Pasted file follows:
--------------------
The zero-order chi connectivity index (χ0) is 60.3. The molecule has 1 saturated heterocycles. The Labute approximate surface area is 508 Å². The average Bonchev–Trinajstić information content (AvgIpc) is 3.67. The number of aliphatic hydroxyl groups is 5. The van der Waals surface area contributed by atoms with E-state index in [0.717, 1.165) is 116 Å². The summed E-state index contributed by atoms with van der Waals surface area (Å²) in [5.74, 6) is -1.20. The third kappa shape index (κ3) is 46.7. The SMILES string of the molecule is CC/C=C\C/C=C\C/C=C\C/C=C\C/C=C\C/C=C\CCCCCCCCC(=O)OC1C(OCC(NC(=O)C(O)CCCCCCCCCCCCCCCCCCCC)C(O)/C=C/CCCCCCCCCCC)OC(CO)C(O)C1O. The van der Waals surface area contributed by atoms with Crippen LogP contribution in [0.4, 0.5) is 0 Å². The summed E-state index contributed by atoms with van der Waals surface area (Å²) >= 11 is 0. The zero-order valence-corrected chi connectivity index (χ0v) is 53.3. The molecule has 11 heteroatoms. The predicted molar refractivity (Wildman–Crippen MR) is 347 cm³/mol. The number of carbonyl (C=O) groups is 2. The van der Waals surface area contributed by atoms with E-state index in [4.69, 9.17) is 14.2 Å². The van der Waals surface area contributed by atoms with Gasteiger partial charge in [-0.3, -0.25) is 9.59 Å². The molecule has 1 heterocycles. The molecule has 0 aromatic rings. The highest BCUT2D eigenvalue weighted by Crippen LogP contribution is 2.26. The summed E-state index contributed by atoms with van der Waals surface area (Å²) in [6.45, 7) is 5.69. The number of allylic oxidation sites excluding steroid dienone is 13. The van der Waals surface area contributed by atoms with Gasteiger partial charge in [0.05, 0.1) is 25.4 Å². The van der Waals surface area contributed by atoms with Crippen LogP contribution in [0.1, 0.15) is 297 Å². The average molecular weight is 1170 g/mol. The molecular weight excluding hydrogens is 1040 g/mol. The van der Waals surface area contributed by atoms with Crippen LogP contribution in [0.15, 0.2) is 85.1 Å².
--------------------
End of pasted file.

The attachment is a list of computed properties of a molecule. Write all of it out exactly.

The zero-order chi connectivity index (χ0) is 60.3. The molecule has 1 saturated heterocycles. The Labute approximate surface area is 508 Å². The average Bonchev–Trinajstić information content (AvgIpc) is 3.67. The number of aliphatic hydroxyl groups is 5. The van der Waals surface area contributed by atoms with E-state index in [0.717, 1.165) is 116 Å². The summed E-state index contributed by atoms with van der Waals surface area (Å²) in [5.74, 6) is -1.20. The third kappa shape index (κ3) is 46.7. The SMILES string of the molecule is CC/C=C\C/C=C\C/C=C\C/C=C\C/C=C\C/C=C\CCCCCCCCC(=O)OC1C(OCC(NC(=O)C(O)CCCCCCCCCCCCCCCCCCCC)C(O)/C=C/CCCCCCCCCCC)OC(CO)C(O)C1O. The van der Waals surface area contributed by atoms with Crippen LogP contribution in [0.4, 0.5) is 0 Å². The summed E-state index contributed by atoms with van der Waals surface area (Å²) >= 11 is 0. The zero-order valence-corrected chi connectivity index (χ0v) is 53.3. The molecule has 11 heteroatoms. The predicted molar refractivity (Wildman–Crippen MR) is 347 cm³/mol. The number of carbonyl (C=O) groups is 2. The van der Waals surface area contributed by atoms with E-state index in [4.69, 9.17) is 14.2 Å². The van der Waals surface area contributed by atoms with Gasteiger partial charge in [-0.3, -0.25) is 9.59 Å². The molecule has 1 heterocycles. The molecule has 0 aromatic rings. The highest BCUT2D eigenvalue weighted by Crippen LogP contribution is 2.26. The summed E-state index contributed by atoms with van der Waals surface area (Å²) in [6.45, 7) is 5.69. The number of allylic oxidation sites excluding steroid dienone is 13. The van der Waals surface area contributed by atoms with Gasteiger partial charge in [0.05, 0.1) is 25.4 Å². The van der Waals surface area contributed by atoms with Crippen LogP contribution in [0.1, 0.15) is 297 Å². The average molecular weight is 1170 g/mol. The molecular weight excluding hydrogens is 1040 g/mol. The van der Waals surface area contributed by atoms with Crippen LogP contribution in [0.15, 0.2) is 85.1 Å².